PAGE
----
The new world disorder looks set to continue into the ’20s. And with no time to catch our breath, we must now turn our attention to a potential global economic downturn.
The weeks and months ahead will bring anxious calls to batten down the hatches and conserve resources while thrifty leaders sharpen the cost-control scythe. They will institute hiring freezes, across-the-board cuts and mobilise hit-squads to target process efficiencies and cut low-value work.
Surviving an economic downturn requires deft financial management, but it doesn’t come without its opportunities. Economists such as Schumpeter have highlighted the link between market volatility and growth. Recessions are known to bring reduced opportunity costs; as production demand drops, smart leaders will re-appropriate operating budget. Such funds can be used for innovation and reinvention to prepare for a recovering economy.
Through this lens, effective cost restructuring provides an essential source of fuel to invest in innovation and growth to secure a winning position. In short, recessions favour the prepared.
So where should leaders look invest in an upcoming downturn? Since the Great Recession, connectivity has become the fabric of the digital economy. But that fabric itself has become stretched.
The speed, latency and bandwidth limitations of mainstream communications technology hinder the advancement, and meaningful application, of so-called disruptive technologies such as artificial intelligence (AI), augmented reality (AR) and virtual reality (VR).
5G, the next generation of mobile communication technology, addresses these challenges. Qualities such as ultra-low-latency, high-speed and high-capacity offer a step-change improvement over existing technologies. They have the potential to ignite technologies that have struggled to move past the conceptual stage and live up to the hype.
Mats Granryd, Director General of the GSMA, claims that 5G forms a significant part of the world’s move towards an era of Intelligent Connectivity. He believes that, when combined with developments in the Internet of Things (IoT), big data and artificial intelligence (AI), it could be a key driver of economic growth in the coming years.
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An economic downturn will create the ideal conditions for the emergence of 5G powered businesses that innovate and extend into areas we haven’t yet imagined. Forward-looking companies will investigate how 5G can solve real-world, non-trivial problems for them and their customers. To do so, they require clear vision, smart strategy and focused investment in the exploration of new business models, services and products.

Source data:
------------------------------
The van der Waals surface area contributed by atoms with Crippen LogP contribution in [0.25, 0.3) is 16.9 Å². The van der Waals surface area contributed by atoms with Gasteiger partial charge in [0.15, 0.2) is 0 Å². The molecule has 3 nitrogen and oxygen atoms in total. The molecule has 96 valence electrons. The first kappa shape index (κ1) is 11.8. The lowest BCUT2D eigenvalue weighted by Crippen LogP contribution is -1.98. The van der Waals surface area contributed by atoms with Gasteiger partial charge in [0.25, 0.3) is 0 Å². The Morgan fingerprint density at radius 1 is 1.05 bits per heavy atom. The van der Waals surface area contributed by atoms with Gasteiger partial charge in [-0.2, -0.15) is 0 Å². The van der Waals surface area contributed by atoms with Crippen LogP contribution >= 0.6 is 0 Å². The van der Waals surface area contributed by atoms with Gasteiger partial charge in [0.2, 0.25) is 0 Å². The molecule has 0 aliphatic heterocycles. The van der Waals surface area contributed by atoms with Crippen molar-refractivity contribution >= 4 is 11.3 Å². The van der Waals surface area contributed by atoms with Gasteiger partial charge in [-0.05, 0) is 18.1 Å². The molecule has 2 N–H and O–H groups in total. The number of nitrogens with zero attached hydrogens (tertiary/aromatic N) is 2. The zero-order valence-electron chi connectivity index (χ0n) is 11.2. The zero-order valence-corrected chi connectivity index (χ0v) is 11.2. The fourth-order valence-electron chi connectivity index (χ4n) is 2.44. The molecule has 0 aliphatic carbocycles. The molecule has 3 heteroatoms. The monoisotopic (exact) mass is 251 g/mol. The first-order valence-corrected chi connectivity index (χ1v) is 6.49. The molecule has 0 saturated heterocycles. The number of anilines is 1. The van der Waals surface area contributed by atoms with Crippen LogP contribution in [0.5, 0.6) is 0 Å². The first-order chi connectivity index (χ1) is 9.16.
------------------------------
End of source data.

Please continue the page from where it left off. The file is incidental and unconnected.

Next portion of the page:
What can we expect to see with the birth of 5G enabled businesses?
Until now, missions that need intelligent, split-second responsiveness have demanded expert humans to be in close physical proximity. But the speed and latency improvements brought by 5G reduces this constraint. Real-time remote control of connected devices could increase worker safety by removing employees from hazardous environments. It could enable remote surgery via haptic feedback gloves and live video, increasing the availability of expertise and reducing the need to move critically ill patients.
The Internet of Things (IoT) promised to automate the monitoring of infrastructure, transport systems, the environment and even personal health. But today’s communication technologies cannot offer the scale needed to support this. 5G’s Massive Machine Type Communications (mMTC) will enable machine-to-machine (M2M) communication at scale, bringing efficiencies and reduced costs while catalysing new business models.
Increased device density — up to 1 million devices per square kilometre versus 60 thousand devices per square kilometre with 4G LTE — will deliver social advantages in crowded areas and reduce overload during times of emergency.
Real-time situational awareness for emergency services, homeland security and industry will become the new normal. Mission-critical and business-critical operations will recognise efficiencies, cost reductions and improved effectiveness as the high-reliability and ultra-low latency of 5G allows digital technologies to play a more significant role.
Innovations built upon 5G will render traditional products, services and business models ever less relevant spelling the end for the non-tech enterprise. Organisations must prepare to be part of the vanguard or fall behind; an economic downturn will reduce the opportunity cost of such exploration. As Thomas Friedman asks in his book, Thank You for Being Late, what happens when someone does something clever that makes you or your company look obsolete?